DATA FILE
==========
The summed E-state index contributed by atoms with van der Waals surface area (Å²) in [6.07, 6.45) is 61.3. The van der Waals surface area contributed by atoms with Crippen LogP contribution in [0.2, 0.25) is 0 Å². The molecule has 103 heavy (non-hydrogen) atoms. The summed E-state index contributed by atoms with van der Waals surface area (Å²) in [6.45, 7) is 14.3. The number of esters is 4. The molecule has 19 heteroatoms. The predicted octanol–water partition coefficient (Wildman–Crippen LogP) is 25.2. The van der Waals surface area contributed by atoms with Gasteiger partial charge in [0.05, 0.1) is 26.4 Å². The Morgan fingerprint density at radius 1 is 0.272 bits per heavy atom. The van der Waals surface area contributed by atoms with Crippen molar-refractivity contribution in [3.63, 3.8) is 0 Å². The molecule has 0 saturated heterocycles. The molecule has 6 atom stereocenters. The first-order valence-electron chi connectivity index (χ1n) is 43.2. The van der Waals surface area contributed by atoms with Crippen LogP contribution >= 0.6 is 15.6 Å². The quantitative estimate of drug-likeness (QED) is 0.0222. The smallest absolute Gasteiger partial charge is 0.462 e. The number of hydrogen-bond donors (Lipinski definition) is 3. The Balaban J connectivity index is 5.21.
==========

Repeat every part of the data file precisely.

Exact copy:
The summed E-state index contributed by atoms with van der Waals surface area (Å²) in [6.07, 6.45) is 61.3. The van der Waals surface area contributed by atoms with Crippen LogP contribution in [0.2, 0.25) is 0 Å². The molecule has 103 heavy (non-hydrogen) atoms. The summed E-state index contributed by atoms with van der Waals surface area (Å²) in [6.45, 7) is 14.3. The number of esters is 4. The molecule has 19 heteroatoms. The predicted octanol–water partition coefficient (Wildman–Crippen LogP) is 25.2. The van der Waals surface area contributed by atoms with Gasteiger partial charge in [0.05, 0.1) is 26.4 Å². The Morgan fingerprint density at radius 1 is 0.272 bits per heavy atom. The van der Waals surface area contributed by atoms with Crippen molar-refractivity contribution in [3.63, 3.8) is 0 Å². The molecule has 0 saturated heterocycles. The molecule has 6 atom stereocenters. The first-order valence-electron chi connectivity index (χ1n) is 43.2. The van der Waals surface area contributed by atoms with Crippen LogP contribution >= 0.6 is 15.6 Å². The quantitative estimate of drug-likeness (QED) is 0.0222. The smallest absolute Gasteiger partial charge is 0.462 e. The number of hydrogen-bond donors (Lipinski definition) is 3. The Balaban J connectivity index is 5.21.